On 15 June 2002, 45 human rights NGOs from 21 Euro-Mediterranean countries –including Amnesty International, Article 19, Euro-Mediterranean Human Rights Network, Fédération Internationale des Ligues de Droits de l’ Homme (FIDH), Human Rights Watch (HRW), International Helsinki Federation for Human Rights (IHF), and Organisation Mondiale Contre la Torture (OMCT)- published an appeal expressing “their great concern about the frequent and grave violations of the rights of thousands of foreigners who arrive or live in Greece as (potential) asylum seekers or (un)documented migrants and are detained pending judicial or administrative deportation. Greek NGOs have documented an almost systematic absence of competent translators during examination by law enforcement officials or in court. Moreover, the Greek authorities frequently fail to inform foreigners of their rights, refuse them asylum application forms or even provide misleading information. Undocumented migrants or asylum seekers have often been tried without benefit of legal counsel, and sentenced to imprisonment or deportation after trials lasting only a few minutes. Detention conditions are in many cases degrading and inhumane, and access to lawyers and NGOs has been severely and arbitrarily limited. When authorized representatives of detainees have requested the full documentation for their cases, this has been denied by the authorities, on the grounds that this might hinder efforts to deport them.” The NGOs “welcome last week’s statement by the Council of Europe’s Commissioner for Human Rights, Alvaro Gil-Robles, that ‘Greece should not forget that deportees are human beings, too;’” and they “appeal to the Greek authorities to radically revise their treatment of foreigners under arrest, detention, trial or deportation; and also call upon all inter-governmental organizations (UN, OSCE, CoE, EU) to use all of their mechanisms (expert committees, special rapporteurs, commissioners, etc.) to review this situation regularly and to urge Greece to honor its human rights commitments, in this as well as in many other areas. They should review Greece’s record and judge it according to universal international standards which protect the rights of detainees, the right to fair trial and the rights of refugees.”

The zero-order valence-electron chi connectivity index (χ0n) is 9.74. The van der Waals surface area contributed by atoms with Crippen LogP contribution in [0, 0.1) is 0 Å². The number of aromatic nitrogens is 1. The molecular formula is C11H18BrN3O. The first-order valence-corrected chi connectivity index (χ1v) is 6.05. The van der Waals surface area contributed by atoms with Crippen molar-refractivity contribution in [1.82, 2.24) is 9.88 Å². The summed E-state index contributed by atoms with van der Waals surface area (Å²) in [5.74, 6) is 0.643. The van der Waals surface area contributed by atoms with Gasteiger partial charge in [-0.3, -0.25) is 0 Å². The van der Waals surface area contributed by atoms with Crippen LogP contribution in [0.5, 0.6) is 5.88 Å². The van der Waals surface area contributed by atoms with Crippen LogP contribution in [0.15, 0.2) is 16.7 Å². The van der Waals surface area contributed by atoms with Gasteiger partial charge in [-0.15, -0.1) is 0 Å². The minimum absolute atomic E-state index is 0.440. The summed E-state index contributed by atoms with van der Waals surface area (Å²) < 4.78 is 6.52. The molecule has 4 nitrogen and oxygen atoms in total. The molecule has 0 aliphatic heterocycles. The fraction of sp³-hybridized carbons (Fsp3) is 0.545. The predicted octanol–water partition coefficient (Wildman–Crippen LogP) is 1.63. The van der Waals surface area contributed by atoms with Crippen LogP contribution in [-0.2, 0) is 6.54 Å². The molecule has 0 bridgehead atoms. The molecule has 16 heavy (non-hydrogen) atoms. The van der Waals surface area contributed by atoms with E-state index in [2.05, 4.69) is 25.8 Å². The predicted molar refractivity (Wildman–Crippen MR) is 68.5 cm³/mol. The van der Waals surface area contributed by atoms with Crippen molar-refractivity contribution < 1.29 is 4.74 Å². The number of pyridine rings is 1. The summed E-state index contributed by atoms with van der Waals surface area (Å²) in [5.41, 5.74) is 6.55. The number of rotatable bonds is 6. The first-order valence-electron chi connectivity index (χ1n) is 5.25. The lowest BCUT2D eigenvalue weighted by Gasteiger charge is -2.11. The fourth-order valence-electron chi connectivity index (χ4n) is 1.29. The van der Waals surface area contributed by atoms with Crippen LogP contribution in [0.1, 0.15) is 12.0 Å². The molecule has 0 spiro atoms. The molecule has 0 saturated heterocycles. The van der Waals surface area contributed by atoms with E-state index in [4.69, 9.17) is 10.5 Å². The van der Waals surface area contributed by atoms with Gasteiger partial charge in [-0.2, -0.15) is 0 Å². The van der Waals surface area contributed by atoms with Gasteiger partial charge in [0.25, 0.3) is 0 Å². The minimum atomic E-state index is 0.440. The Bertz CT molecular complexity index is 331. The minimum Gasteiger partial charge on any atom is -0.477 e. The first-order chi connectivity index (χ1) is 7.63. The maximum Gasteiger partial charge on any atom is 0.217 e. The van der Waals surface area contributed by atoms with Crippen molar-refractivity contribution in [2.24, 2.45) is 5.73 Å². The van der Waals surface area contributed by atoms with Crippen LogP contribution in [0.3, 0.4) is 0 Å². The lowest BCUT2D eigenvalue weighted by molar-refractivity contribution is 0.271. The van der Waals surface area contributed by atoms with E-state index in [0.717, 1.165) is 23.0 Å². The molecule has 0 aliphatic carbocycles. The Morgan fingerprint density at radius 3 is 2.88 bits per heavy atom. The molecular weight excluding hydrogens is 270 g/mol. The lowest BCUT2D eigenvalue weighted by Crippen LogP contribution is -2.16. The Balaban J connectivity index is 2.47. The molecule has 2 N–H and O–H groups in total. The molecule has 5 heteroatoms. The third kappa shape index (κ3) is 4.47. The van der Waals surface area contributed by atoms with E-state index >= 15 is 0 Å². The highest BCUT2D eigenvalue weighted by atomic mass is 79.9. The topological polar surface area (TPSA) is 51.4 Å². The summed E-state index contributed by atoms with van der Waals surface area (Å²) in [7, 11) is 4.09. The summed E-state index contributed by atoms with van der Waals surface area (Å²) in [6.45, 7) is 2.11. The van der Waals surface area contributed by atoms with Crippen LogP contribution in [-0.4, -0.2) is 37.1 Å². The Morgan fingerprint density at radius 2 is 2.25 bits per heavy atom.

Significantly, in 2001, the European Court of Human Rights –that had in previous years convicted Greece for the violation of the rights of all religious minorities (Jehovah Witnesses, catholics, Protestants, Muslims) and ethno-national minorities (Macedonians and Turks)- convicted Greece for violation of Article 3 (prohibition of torture and inhuman and degrading treatment) in detention facilities (Dougoz v. Greece 6 March 2001) and prisons (Peers v. Greece 19 April 2001). Also, on 8 May 2001, the UN’s Committee Against Torture voiced the following concerns and issued the following recommendations for Greece: “The Committee expresses the following concern that, although the domestic legislation provides a satisfactory framework for protecting human rights in general and of certain Convention rights in particular, difficulties in effective implementation remain, which may amount to a breach of the Convention:(a) there is evidence that the police sometimes use excessive or unjustifiable force in carrying out their duties particularly when dealing with ethnic and national minorities and foreigners;(b) the harsh conditions of detention in general and, in particular, the long-term detention of undocumented migrants and/or asylum-seekers awaiting deportation in police stations without adequate facilities; (c) the severe overcrowding in prisons which aggravates the already sub-standard material conditions and which may contribute to inter-prisoner-violence; (e) the lack of comprehensive training of medical personnel and law enforcement officers at all levels, on the provisions of the Convention. The Committee recommends that:(a) urgent measures be taken to improve conditions of detention in police stations and prisons and that undocumented migrants and/or asylum seekers who have not been convicted of a criminal offence not be held for long periods in such institutions; (b) such measures as are necessary to prevent overcrowding of prisons should be taken as well as continuing steps to find alternative penalties to imprisonment and to ensure their effective implementation;(c) such measures as are necessary, including training, be taken to ensure that in the treatment of vulnerable groups, in particular foreigners, ethnic and national minorities, law enforcement officers do not resort to discriminatory practices; (d) steps be taken to prevent and punish trafficking of women and other forms of violence against women; (e) that steps be taken to create detention facilities for undocumented migrants and/or asylum seekers separate from prison or police institutions and urges the State party to complete its proposed new building construction for aliens as a matter of urgency.” Very little has been done along those lines since. In particular, despite many draft bills to combat trafficking in persons have been announced, none has been debated in Parliament to this day, as if the state is reluctant to take any serious measures and only announces bills to mellow its critics.